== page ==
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Environmental fate & pathways

Henry's Law constant

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Description of key information

From the water surface TEA will not evaporate into the atmosphere.

Key value for chemical safety assessment

Henry's law constant (H) (in Pa m³/mol):
at the temperature of:
25 °C

Additional information

The Henry's Law constant of triethanolamine (TEA, CAS 102 -71 -6) was estimated using two calculation methods:

1) Vapour pressure/water solubility: 7.2E-8 Pa*m³/mol (HSDB; BASF SE, 2013)

2) EPI Suite v4.11 HENRYWIN v3.20: Bond contribution method: 4.2E-7 Pa*m³/mol.

As TEA is miscible with water, the calculation method is not suitable for the estimation of the HLC according to ECHA (2012). In case of the Bond Contribution method, TEA is outside of the applicability domain of the model as well. The bond correction factor for aliphatic alcohol function was exceeded by TEA (2 instead of instance). As the results from the above used methods are representative for the uncharged molecule. TEA has a pKa of 7.91 (SPARC v4.6). Therefore, the substance ionises in the environmentally relevant pH range. Using a correction factor, the Henry's Law constant can be estimated for the charged substance at pH 4 to 9. The pH-corrected HLC at pH 7 is calculated to be 4.6E-8Pa*m³/mol. The HLC in the environmentally relevant pH range is < 1 Pa*m³/mol.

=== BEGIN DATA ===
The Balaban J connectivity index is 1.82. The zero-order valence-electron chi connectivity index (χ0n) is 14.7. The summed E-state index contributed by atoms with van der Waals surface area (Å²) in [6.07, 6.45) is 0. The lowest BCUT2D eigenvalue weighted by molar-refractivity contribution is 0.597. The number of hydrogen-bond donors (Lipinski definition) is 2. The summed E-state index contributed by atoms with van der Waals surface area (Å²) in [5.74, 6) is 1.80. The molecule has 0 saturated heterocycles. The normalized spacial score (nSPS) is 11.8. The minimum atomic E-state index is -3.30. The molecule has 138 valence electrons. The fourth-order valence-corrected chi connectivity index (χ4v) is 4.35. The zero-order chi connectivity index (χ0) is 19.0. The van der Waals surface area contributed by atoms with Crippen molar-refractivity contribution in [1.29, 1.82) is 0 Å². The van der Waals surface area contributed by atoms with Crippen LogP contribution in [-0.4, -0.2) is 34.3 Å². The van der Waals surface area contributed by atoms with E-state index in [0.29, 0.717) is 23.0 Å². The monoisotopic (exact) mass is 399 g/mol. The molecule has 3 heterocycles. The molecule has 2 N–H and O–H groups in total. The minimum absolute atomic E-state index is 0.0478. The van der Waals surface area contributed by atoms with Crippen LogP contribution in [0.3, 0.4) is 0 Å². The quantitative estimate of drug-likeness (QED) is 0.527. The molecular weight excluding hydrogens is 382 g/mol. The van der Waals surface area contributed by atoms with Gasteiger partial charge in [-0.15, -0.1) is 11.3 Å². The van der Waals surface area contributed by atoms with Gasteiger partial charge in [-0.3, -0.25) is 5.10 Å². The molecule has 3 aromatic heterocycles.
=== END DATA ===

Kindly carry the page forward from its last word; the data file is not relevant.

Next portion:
In order to assess the evaporation of TEA from water to the atmosphere, a weight-of -evidence approach is applied. The available data indicate a very low Henry's Law constant leading to the conclusion that TEA will not evaporate from the water surface into the atmosphere. The HLC from the bond contribution method will be used in the risk assessment.



In Article 13 of Regulation (EC) No 1907/2006, it is laid down that information on intrinsic properties of substances may be generated by means other than tests, provided that the conditions set out in Annex XI (of the same Regulation) are met. Furthermore according to Article 25 of the same Regulation testing on vertebrate animals shall be undertaken only as a last resort.


According to Annex XI of Regulation (EC) No 1907/2006 (Q)SAR results can be used if (1) the scientific validity of the (Q)SAR model has been established, (2) the substance falls within the applicability domain of the (Q)SAR model, (3) the results are adequate for the purpose of classification and labeling and/or risk assessment and (4) adequate and reliable documentation of the applied method is provided.


For the assessment of triethanolamine (CAS 102 -71 -6) (Q)SAR results were used for the estimation of the Henry's Law constant. The criteria listed in Annex XI of Regulation (EC) No 1907/2006 are considered to be adequately fulfilled and therefore the endpoint(s) sufficiently covered and suitable for risk assessment.


Therefore, further experimental studies on the Henry’s Law Constant are not provided.